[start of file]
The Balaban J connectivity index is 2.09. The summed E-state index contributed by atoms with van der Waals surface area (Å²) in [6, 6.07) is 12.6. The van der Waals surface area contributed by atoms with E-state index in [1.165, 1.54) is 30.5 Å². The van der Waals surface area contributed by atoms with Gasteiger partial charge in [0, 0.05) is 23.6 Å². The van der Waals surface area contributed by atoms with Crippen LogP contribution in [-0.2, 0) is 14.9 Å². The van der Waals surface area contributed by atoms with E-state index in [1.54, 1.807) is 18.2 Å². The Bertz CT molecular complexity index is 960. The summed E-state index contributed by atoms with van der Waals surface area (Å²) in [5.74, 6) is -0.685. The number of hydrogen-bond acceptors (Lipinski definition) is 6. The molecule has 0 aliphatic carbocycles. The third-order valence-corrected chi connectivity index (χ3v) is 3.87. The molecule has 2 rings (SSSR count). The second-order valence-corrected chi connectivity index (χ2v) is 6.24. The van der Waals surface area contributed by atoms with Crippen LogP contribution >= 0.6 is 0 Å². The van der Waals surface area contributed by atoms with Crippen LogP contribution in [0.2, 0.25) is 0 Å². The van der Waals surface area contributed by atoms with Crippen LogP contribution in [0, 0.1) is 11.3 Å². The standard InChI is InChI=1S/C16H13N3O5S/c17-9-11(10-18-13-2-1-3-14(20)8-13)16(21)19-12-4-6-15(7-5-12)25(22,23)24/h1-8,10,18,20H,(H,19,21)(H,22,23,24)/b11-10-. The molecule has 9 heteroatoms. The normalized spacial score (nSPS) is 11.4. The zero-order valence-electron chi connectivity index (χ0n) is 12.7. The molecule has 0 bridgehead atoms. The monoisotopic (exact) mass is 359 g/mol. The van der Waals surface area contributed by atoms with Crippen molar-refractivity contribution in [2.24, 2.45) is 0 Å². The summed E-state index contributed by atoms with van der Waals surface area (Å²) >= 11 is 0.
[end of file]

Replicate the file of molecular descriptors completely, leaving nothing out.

The Balaban J connectivity index is 2.09. The summed E-state index contributed by atoms with van der Waals surface area (Å²) in [6, 6.07) is 12.6. The van der Waals surface area contributed by atoms with E-state index in [1.165, 1.54) is 30.5 Å². The van der Waals surface area contributed by atoms with Gasteiger partial charge in [0, 0.05) is 23.6 Å². The van der Waals surface area contributed by atoms with Crippen LogP contribution in [-0.2, 0) is 14.9 Å². The van der Waals surface area contributed by atoms with E-state index in [1.54, 1.807) is 18.2 Å². The Bertz CT molecular complexity index is 960. The summed E-state index contributed by atoms with van der Waals surface area (Å²) in [5.74, 6) is -0.685. The number of hydrogen-bond acceptors (Lipinski definition) is 6. The molecule has 0 aliphatic carbocycles. The third-order valence-corrected chi connectivity index (χ3v) is 3.87. The molecule has 2 rings (SSSR count). The second-order valence-corrected chi connectivity index (χ2v) is 6.24. The van der Waals surface area contributed by atoms with Crippen LogP contribution >= 0.6 is 0 Å². The van der Waals surface area contributed by atoms with Crippen LogP contribution in [0.2, 0.25) is 0 Å². The van der Waals surface area contributed by atoms with Crippen LogP contribution in [0, 0.1) is 11.3 Å². The standard InChI is InChI=1S/C16H13N3O5S/c17-9-11(10-18-13-2-1-3-14(20)8-13)16(21)19-12-4-6-15(7-5-12)25(22,23)24/h1-8,10,18,20H,(H,19,21)(H,22,23,24)/b11-10-. The molecule has 9 heteroatoms. The normalized spacial score (nSPS) is 11.4. The zero-order valence-electron chi connectivity index (χ0n) is 12.7. The molecule has 0 bridgehead atoms. The monoisotopic (exact) mass is 359 g/mol. The van der Waals surface area contributed by atoms with Crippen molar-refractivity contribution in [2.24, 2.45) is 0 Å². The summed E-state index contributed by atoms with van der Waals surface area (Å²) >= 11 is 0.